Monday, January 26, 2009

What God Has Joined Together, Let Not Man Separate

Okay, I'm taking that out of context. But, I think the thought is warranted in discussions of church membership as well. I posted this over at 9Marks where there is a good interview series with Steve Timmis about some of these issues.

But last night I began reading through John Stott's The Living Church: Convictions of a Lifelong Pastor. A dear member of the church gave me an autographed copy after a visit to London and All Souls where Stott served for so many years.

After reading the preface and the first chapter, I'm a little saddened that I've left this book unread for so long. It's vintage Stott--relentlessly clear and biblically centered. In the opening chapter, he spelled out a couple assumptions undergirding the book, assumptions pertinent for recent discussions here on the blog.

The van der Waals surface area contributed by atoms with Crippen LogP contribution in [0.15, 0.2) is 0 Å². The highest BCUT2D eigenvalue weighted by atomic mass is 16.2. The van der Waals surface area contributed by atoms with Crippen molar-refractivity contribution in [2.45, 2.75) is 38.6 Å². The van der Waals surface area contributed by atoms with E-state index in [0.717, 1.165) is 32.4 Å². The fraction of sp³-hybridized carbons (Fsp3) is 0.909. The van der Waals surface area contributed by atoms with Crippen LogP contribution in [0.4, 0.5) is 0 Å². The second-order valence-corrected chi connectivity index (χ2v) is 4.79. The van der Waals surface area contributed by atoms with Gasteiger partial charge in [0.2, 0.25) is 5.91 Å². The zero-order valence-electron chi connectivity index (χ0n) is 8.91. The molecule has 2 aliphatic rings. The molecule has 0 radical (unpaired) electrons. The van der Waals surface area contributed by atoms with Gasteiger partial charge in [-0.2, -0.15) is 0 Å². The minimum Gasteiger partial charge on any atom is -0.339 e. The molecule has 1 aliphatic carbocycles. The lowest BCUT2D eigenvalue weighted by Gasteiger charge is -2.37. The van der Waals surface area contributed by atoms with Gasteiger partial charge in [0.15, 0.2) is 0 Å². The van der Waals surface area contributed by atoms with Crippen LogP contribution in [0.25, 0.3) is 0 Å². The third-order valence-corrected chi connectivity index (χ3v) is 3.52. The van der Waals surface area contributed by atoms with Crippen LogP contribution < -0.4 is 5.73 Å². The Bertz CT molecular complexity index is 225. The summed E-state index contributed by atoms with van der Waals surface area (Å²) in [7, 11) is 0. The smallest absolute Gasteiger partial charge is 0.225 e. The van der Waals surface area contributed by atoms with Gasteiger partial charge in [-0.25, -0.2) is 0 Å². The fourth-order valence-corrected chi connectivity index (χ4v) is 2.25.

Stott writes:

First, I am assuming that we are all committed to the church. We are not only Christian people; we are also church people. We are not only committed to Christ, we are also committed to the body of Christ. At least I hope so. I trust that none of my readers is that grotesque anomaly, an unchurched Christian. The New Testament knows nothing of such a person. For the church lies at the very centre of the eternal purpose of God. It is not a divine afterthought. It is not an accident of history. On the contrary, the church is God's new community. For his purpose, conceived in a past eternity, being worked out in history, and to be perfected in a future eternity, is not just to save isolated individuals and so perpetuate our loneliness, but rather to build his church, that is, to call out of the world a people for his own glory. ... So then, the reason we are committed to the church is that God is so committed.

A little later, Stott meditates on Acts 2:47 and the hints there of the early church's commitment to evangelism. Acts 2:47 reads, "And the Lord added to their number daily those who were being saved." One of the truths Stott directs us to is: